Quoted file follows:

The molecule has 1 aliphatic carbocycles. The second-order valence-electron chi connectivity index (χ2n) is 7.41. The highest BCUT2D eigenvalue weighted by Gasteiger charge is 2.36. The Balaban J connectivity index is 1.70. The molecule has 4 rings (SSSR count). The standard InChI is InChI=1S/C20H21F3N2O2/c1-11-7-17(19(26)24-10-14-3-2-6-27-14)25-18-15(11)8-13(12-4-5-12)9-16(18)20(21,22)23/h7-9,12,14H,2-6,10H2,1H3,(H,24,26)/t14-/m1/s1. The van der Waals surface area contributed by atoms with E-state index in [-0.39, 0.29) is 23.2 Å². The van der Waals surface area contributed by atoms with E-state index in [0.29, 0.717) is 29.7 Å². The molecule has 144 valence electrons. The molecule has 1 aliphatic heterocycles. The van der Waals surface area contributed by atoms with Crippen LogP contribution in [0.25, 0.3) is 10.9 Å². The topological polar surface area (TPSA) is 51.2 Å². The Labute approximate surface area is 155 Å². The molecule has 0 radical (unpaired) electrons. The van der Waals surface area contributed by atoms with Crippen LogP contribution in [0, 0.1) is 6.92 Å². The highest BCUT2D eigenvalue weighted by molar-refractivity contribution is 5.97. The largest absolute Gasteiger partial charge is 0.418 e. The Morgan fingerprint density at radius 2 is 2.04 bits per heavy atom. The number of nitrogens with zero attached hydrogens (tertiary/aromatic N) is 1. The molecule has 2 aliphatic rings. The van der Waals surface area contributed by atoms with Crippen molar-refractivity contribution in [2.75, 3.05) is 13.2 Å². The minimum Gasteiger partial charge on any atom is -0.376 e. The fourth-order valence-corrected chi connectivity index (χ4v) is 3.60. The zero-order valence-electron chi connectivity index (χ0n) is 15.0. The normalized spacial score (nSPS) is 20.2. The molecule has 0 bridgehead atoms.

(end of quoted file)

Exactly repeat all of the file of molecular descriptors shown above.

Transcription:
The molecule has 1 aliphatic carbocycles. The second-order valence-electron chi connectivity index (χ2n) is 7.41. The highest BCUT2D eigenvalue weighted by Gasteiger charge is 2.36. The Balaban J connectivity index is 1.70. The molecule has 4 rings (SSSR count). The standard InChI is InChI=1S/C20H21F3N2O2/c1-11-7-17(19(26)24-10-14-3-2-6-27-14)25-18-15(11)8-13(12-4-5-12)9-16(18)20(21,22)23/h7-9,12,14H,2-6,10H2,1H3,(H,24,26)/t14-/m1/s1. The van der Waals surface area contributed by atoms with E-state index in [-0.39, 0.29) is 23.2 Å². The van der Waals surface area contributed by atoms with E-state index in [0.29, 0.717) is 29.7 Å². The molecule has 144 valence electrons. The molecule has 1 aliphatic heterocycles. The van der Waals surface area contributed by atoms with Crippen LogP contribution in [0.25, 0.3) is 10.9 Å². The topological polar surface area (TPSA) is 51.2 Å². The Labute approximate surface area is 155 Å². The molecule has 0 radical (unpaired) electrons. The van der Waals surface area contributed by atoms with Crippen LogP contribution in [0, 0.1) is 6.92 Å². The highest BCUT2D eigenvalue weighted by molar-refractivity contribution is 5.97. The largest absolute Gasteiger partial charge is 0.418 e. The Morgan fingerprint density at radius 2 is 2.04 bits per heavy atom. The number of nitrogens with zero attached hydrogens (tertiary/aromatic N) is 1. The molecule has 2 aliphatic rings. The van der Waals surface area contributed by atoms with Crippen molar-refractivity contribution in [2.75, 3.05) is 13.2 Å². The minimum Gasteiger partial charge on any atom is -0.376 e. The fourth-order valence-corrected chi connectivity index (χ4v) is 3.60. The zero-order valence-electron chi connectivity index (χ0n) is 15.0. The normalized spacial score (nSPS) is 20.2. The molecule has 0 bridgehead atoms.